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17 Oct 2022

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October 17, 2022 Category: Sports Posted by:

Back at Citizens Bank Park for the first time in 19 days, the Philadelphia Phillies treated a sellout crowd to a 9-1 victory over the Atlanta Braves, complete with serious firepower, great pitching, and the chance to move on.

ABOVE PHOTO: Bryce Harper and J. T. Realmuto (Photo: Webster Riddick)

By Chris Murray 

For the Philadelphia Sunday SUN

The saying goes, there’s no place like home.

Especially if you’re a professional baseball player mired in a serious slump at the worst possible time. 

The Philadelphia Phillies came into Friday’s Game 3 of the National League Division Series against the Atlanta Braves with the top of the batting order — left fielder Kyle Schwarber, first baseman Rhys Hoskins and catcher J.T. Realmuto — mired in a pretty serious slump. The trio had batted a combined 4-49 in the postseason.

But when the Phillies came back to Citizens Bank Park and a sellout crowd of 45, 538 energetic fans, the top of the order came alive in a big way and led to a 9-1 victory over the defending World Series champions. The Phillies are now up 2-1 in the best-of-five series and could eliminate Atlanta with a win on Saturday. 

During his Thursday press conference, Phillies manager Rob Thomson said that a day off after two long weeks on the road would do his big hitters some good.  

Jose Alvarado (Photo: Webster Riddick)

As it turned out, Thomson was absolutely right.     

“One, we needed a day off for some energy. Two, the crowd gave us some energy. I mean that’s as loud as I’ve been around,” Thomson said. “And it was just fantastic. They went from the first pitch to the last pitch and that was unbelievable.”

After being shut out in Game 2 in Atlanta, the Phillies’ offense took control of the game in the bottom of the third. After Braves pitcher Spencer Strider walked centerfielder Brandon Marsh, a misplaced pick-off attempt led to Marsh winding up on third base. 

Shortstop Bryson Stott brought Marsh home with an RBI double that began what became an onslaught. Strider, who had dominated the Phillies in the regular season, gave Schwarber an intentional pass, putting men on first and second with one out.

Then Hoskins came to the plate. Because he had gone 1 for 19 at the plate with seven strikeouts in the postseason, was 0-10 against Strider in the regular season, and probably had the memory of an error in the top of the third in his head, it made baseball sense to choose him to pitch to instead of Schwarber.

But the swing that Hoskins took on Strider’s first pitch, and the rather emphatic bat spike that followed it, showed he might have taken that personally.

“They’re obviously telling me something right away before I even step in the box, so I’m ready to compete,” Hoskins said. “And I think when you light a fire under somebody, I tend to hone and focus a little bit more and just didn’t miss.”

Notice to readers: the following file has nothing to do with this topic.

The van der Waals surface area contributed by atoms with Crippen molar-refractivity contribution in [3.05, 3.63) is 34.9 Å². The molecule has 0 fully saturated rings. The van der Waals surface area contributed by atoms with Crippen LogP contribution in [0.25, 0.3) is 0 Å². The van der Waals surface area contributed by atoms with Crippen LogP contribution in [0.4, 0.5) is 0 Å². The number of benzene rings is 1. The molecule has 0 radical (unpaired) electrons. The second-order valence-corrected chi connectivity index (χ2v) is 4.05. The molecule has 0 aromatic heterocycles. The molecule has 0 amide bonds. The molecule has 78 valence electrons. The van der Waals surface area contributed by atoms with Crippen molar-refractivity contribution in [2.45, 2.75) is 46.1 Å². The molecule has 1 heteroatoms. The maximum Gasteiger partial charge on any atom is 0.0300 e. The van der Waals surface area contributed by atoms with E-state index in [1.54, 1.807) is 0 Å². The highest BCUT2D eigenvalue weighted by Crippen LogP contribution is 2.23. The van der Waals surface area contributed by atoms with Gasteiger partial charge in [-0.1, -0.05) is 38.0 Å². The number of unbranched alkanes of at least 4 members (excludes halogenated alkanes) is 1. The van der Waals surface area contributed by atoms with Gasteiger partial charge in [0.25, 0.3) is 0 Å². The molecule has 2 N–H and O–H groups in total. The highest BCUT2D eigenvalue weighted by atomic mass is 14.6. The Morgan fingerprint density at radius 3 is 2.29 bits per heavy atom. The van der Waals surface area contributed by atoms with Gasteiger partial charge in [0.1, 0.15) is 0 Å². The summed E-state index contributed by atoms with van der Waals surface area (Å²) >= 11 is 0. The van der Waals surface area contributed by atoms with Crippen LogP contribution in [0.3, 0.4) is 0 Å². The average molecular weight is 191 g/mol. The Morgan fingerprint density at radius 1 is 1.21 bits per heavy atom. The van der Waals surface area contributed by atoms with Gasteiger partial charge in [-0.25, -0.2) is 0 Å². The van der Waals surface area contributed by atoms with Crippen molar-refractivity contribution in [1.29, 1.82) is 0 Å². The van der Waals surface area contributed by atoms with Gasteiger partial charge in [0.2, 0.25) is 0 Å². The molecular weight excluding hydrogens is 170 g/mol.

Hoskins’s three-run homer made the score 4-0 and when followed by a single by Realmuto, chased Strider from the game. 

Unfortunately for the Braves, reliever Dylan Lee didn’t fare much better. His first pitch to designated hitter Bryce Harper became a two-run homer that found its way into Ashburn Alley, turning the stadium into a sea of waving, red, rally towels. 

Phillies fans (Photo: Webster Riddick)

Being able to hang out in your own clubhouse, sleeping in your own bed, and being around your family and friends makes a huge difference and it showed in Friday’s win, Hoskins said. 

“I think it kind of settles you a bit,” Hoskins said. “We obviously know what it’s like to hit here. We know how the box (Citizen’s Bank Park) is. It’s all the little things that just add to the comfort of being ready to play.”

The Phillies put the game away in the seventh inning with an RBI double from Harper and an RBI-single from right fielder Nick Castellanos that brought home two more runs. The Braves got on the board in the top of the sixth inning on an RBI single by Michael Harris to score shortstop Dansby Swanson to make it 6-1. But that’s as close as they would get.  

On the mound, the Phillies got another outstanding start from pitcher Aaron Nola. In six innings of work, he allowed just one unearned run on five hits and had six strikeouts. From the almost perfect game that he pitched against the Houston Astros to get the Phillies into the postseason to his first two postseason games, Nola has not allowed an earned run. So much for the notion that he can’t win in big game situations. 

“I don’t think you can say enough about it really,” Thomson said. “His stuff, his makeup, his toughness, his resiliency. …I thought his stuff was really good tonight. I thought his curveball tonight, especially, was as good as I’ve seen it this year. He’s just pitched extremely well for us.”

Nola, who has pitched against the Braves more than a few times, said it was no mystery. They know him and he knows them. It’s just a matter of getting the job done. 

“The plan is to get the lead-off guy out and really execute all my pitches as best I can,” Nola said. “I know they’re going to be aggressive up there. And I’ve faced them a lot. They know all my pitches … It just comes down to executing.”

Whether or not the Phillies will advance to their first National League Championship Series appearance since 2010 will depend on the arm of right-hander Noah Syndergaard. The Phillies acquired Syndergaard at the trade deadline from the Los Angeles Angels and are hoping he can hold his own against Braves right-handed pitcher Charlie Morton.

To see if they’re successful, you can catch the game on Fox Sports 1. The pregame show begins at 1 p.m., and the first pitch is scheduled for 2:07 p.m. 

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